Congratulations to Executive Director/CEO Erin Stauder on being named one of The Baltimore Business Journal’s 10 Leaders in Diversity for HASA’s work in the field of diversity and inclusion for those who are neurodiverse or have communication differences.
At HASA, we were truly honored that our diversity and inclusion initiatives were recognized by The Baltimore Business Journal at their recent Leaders in Diversity awards. The recognition that diversity is more than just what’s visible and that inclusion means a seat at the table for everyone was inspiring. Congratulations to our own Erin Stauder for being honored (you can read more here) and to the other winners, as well:
- Christopher Bedford, Baltimore Museum of Art
- Lee Coplan, Hord, Coplan, Macht
- Ivy Dench-Carter, Pennrose
- Woody Derricks, Partnership Wealth Management
- Stacy Hermann & Tina Schmidt, Kennedy Krieger Institute
- Dave Imre, IMRE
- Joseph Jones, Jr., Center for Urban Families
- Michelle Lipkowitz, Saul Ewing Arnstein & Lauer
- Pablo Pineyro, BD Life Sciences Diagnostic System
Below is a snippet of the article:
Erin Stauder spends her days pushing for everyone’s right to understand and be understood. Stauder is the executive director of HASA, a Baltimore-based nonprofit that advocates for people with hearing and speech challenges as well as those who have difficulty communicating due to sensory disorders such as autism.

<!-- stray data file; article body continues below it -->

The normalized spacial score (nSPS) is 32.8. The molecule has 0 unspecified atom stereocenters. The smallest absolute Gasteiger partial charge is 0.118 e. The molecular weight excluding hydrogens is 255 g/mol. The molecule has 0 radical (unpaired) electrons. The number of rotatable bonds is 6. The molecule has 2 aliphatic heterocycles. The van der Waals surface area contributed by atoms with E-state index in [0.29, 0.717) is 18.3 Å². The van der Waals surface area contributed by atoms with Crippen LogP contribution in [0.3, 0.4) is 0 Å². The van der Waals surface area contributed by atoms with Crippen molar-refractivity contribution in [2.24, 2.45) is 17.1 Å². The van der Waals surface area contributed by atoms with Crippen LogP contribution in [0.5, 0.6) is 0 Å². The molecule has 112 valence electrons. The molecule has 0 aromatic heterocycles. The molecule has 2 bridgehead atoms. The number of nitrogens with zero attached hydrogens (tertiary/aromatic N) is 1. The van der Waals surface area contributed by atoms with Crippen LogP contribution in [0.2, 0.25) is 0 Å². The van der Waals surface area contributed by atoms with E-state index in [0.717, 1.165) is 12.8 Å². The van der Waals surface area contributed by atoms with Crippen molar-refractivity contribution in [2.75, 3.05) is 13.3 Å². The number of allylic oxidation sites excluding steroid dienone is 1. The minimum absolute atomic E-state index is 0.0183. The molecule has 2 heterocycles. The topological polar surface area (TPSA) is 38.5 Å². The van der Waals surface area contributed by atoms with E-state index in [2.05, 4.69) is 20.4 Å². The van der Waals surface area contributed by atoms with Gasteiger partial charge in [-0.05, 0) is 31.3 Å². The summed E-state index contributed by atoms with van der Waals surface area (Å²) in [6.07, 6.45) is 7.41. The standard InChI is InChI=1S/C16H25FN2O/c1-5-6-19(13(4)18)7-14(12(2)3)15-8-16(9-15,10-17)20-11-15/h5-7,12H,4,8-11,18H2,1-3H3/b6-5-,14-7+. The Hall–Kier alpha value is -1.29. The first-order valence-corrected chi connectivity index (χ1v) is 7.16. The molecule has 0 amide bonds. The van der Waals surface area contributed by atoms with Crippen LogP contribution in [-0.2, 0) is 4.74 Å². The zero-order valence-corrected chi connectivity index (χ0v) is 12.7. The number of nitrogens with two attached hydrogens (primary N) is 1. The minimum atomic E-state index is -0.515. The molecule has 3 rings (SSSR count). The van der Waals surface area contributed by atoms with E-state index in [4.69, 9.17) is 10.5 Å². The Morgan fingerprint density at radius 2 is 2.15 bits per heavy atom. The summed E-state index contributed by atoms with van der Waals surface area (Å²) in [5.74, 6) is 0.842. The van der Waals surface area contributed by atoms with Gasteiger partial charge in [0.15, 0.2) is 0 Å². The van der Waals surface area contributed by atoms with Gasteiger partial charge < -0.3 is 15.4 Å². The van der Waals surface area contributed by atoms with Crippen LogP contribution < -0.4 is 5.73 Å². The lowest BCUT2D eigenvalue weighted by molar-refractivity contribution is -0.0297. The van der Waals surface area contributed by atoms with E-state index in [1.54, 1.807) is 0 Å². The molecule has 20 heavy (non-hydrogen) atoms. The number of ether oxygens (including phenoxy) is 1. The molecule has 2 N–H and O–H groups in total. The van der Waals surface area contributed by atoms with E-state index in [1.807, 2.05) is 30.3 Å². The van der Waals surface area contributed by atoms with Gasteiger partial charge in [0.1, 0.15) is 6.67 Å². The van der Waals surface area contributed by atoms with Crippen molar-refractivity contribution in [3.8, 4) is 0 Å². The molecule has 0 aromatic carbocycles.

While most businesses are by now familiar with the importance of offering accessible entrances and seating to customers, not as many have thought about how to accommodate people with trouble communicating – a disability that is not always immediately apparent.
There are plenty of small ways businesses can improve on the way they serve clients and employees, she said. She recommends that small- and medium-sized businesses without a diversity officer look at their human resources policies and daily procedures to make sure they’re offering an environment that’s as inclusive as possible.
“I think the most important thing for businesses to recognize is that they are responsible for challenging their own institutional and personal biases to make sure that they are offering communication-inclusive environments to their clients and to their community members,” Stauder said.